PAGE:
Jim Bradley hopes voters understand the significance of his using the lawn at Olympus Junior High to announce his candidacy for the four-year Salt Lake County Commission seat.
The lawn is directly across from an office building he says symbolizes the way a Republican majority has run county government in recent years. The building is empty. Its construction caused an uproar among residents of the unincorporated Holladay area years ago."People felt they weren't involved in that process," Bradley, a Democrat, said while preparing to announce his candidacy Tuesday afternoon. "It (the building) symbolizes a lot of what I feel is wrong about Salt Lake County. It symbolizes bad planning and zoning decisions."
Bradley, a former county employee who served as energy director for former Gov. Scott M. Matheson, is challenging Republican Mike Stewart. Stewart is seeking his third four-year term as commissioner.
Bradley feels Stewart has been a caretaker rather than a leader. He cited a recent Deseret News/KSL-TV opinion poll that showed a majority of county residents don't know whether Stewart is doing a good job.
"Stewart explained the poll by saying he was part of the invisible government," Bradley said. "I think it's more like invisible leadership."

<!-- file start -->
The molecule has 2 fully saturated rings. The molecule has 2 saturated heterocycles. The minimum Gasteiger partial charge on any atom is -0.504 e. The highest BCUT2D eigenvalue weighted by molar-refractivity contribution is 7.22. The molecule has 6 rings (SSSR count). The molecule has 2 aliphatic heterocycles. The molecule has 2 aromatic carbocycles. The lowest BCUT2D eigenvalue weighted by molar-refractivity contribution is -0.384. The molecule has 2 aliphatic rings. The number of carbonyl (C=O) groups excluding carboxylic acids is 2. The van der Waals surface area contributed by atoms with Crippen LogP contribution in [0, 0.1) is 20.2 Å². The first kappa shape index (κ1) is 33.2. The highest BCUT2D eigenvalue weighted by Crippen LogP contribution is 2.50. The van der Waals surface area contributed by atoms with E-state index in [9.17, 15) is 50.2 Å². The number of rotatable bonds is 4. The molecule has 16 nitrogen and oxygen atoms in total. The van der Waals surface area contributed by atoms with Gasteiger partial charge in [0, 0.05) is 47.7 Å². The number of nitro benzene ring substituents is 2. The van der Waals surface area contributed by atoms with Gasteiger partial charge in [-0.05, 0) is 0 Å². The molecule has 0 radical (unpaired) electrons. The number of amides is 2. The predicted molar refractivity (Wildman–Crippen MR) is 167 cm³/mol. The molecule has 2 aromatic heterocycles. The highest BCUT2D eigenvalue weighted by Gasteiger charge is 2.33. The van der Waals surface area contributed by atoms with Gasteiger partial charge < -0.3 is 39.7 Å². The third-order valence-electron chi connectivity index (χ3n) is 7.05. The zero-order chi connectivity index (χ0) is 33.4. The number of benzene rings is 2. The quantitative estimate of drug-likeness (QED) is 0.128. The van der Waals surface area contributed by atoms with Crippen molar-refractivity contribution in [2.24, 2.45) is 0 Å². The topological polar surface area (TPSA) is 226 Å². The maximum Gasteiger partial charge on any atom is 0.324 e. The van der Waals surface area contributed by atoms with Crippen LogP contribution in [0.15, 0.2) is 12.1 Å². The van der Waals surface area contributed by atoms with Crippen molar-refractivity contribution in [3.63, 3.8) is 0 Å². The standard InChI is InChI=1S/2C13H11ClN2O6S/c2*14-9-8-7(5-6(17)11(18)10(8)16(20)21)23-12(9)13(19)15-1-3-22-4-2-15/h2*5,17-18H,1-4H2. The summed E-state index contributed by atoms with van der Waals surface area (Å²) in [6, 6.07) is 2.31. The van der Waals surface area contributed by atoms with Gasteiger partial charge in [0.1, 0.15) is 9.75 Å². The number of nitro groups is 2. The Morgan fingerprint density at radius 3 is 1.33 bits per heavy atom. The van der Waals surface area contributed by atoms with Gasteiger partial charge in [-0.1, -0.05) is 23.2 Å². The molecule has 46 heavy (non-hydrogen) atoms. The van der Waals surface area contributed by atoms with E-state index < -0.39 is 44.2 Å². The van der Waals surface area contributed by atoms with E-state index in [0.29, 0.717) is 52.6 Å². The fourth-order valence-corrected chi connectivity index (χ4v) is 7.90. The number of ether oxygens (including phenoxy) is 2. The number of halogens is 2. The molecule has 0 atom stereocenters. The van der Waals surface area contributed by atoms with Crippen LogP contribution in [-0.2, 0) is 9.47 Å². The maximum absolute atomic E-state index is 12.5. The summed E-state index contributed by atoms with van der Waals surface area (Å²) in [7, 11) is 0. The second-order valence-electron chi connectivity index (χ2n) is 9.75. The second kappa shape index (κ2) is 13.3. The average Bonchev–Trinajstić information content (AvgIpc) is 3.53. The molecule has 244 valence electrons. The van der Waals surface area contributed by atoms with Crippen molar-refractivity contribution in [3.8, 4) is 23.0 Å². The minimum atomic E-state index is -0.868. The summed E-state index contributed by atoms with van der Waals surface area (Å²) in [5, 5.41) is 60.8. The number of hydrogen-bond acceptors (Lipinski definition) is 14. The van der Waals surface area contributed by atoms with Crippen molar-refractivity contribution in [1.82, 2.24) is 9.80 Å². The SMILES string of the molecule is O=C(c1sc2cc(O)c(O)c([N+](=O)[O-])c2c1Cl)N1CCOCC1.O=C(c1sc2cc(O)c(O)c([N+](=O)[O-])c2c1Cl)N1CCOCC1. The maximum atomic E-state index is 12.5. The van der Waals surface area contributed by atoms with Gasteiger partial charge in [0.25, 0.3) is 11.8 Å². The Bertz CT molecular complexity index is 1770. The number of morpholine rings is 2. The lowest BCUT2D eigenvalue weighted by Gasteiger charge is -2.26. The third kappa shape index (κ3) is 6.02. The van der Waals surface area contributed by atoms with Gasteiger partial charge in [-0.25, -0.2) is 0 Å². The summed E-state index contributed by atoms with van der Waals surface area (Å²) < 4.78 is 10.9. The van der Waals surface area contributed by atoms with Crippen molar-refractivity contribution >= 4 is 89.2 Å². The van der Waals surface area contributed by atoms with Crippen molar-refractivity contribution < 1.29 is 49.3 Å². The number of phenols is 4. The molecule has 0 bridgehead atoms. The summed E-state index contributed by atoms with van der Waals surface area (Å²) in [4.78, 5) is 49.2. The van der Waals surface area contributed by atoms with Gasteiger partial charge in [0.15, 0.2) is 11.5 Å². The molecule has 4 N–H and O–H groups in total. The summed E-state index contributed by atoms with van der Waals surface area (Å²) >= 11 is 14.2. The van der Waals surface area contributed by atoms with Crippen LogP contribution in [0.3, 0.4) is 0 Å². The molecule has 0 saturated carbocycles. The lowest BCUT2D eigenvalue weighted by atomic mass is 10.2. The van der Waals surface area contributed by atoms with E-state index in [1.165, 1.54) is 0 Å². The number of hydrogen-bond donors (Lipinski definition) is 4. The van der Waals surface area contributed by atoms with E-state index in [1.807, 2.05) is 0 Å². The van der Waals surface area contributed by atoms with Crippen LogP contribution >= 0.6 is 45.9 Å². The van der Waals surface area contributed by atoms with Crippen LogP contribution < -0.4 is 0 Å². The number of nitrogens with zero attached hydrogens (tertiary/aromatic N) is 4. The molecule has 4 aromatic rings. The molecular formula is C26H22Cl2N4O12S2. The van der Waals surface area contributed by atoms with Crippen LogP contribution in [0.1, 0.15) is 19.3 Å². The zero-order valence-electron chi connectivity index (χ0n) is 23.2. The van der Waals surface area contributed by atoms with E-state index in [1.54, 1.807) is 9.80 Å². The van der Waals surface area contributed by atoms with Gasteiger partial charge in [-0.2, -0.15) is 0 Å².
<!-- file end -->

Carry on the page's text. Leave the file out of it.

Bradley feels it is time Democrats were given a chance to control county government. His campaign will be closely tied to that of Commissioner Dave Watson, a Democrat seeking a second two-year term.
He said his campaign will emphasize the need to promote economic development within the county. Instead of making efforts to attract business into the state from elsewhere, local businesses should take better advantage of the work force within the state, he said.
The Wasatch Front is a transportation and telephone center with a large number of people who speak two or more languages. Government should take advantage of this by encouraging local entrepreneurs to start international corporations that use computers to conduct business, he said.
"We need to look at the county as being unique and different from the state," Bradley said. "I come in with an agenda and with promises. If I don't fulfill them, the voters can throw me out.
"The Republicans have not had a plan, and they don't have one to date."
Bradley admits it may be difficult to attract attention during a year when several larger races will dominate headlines.
"Money will be tight," he said. "There are a lot of other races around. If I can go on TV, I will."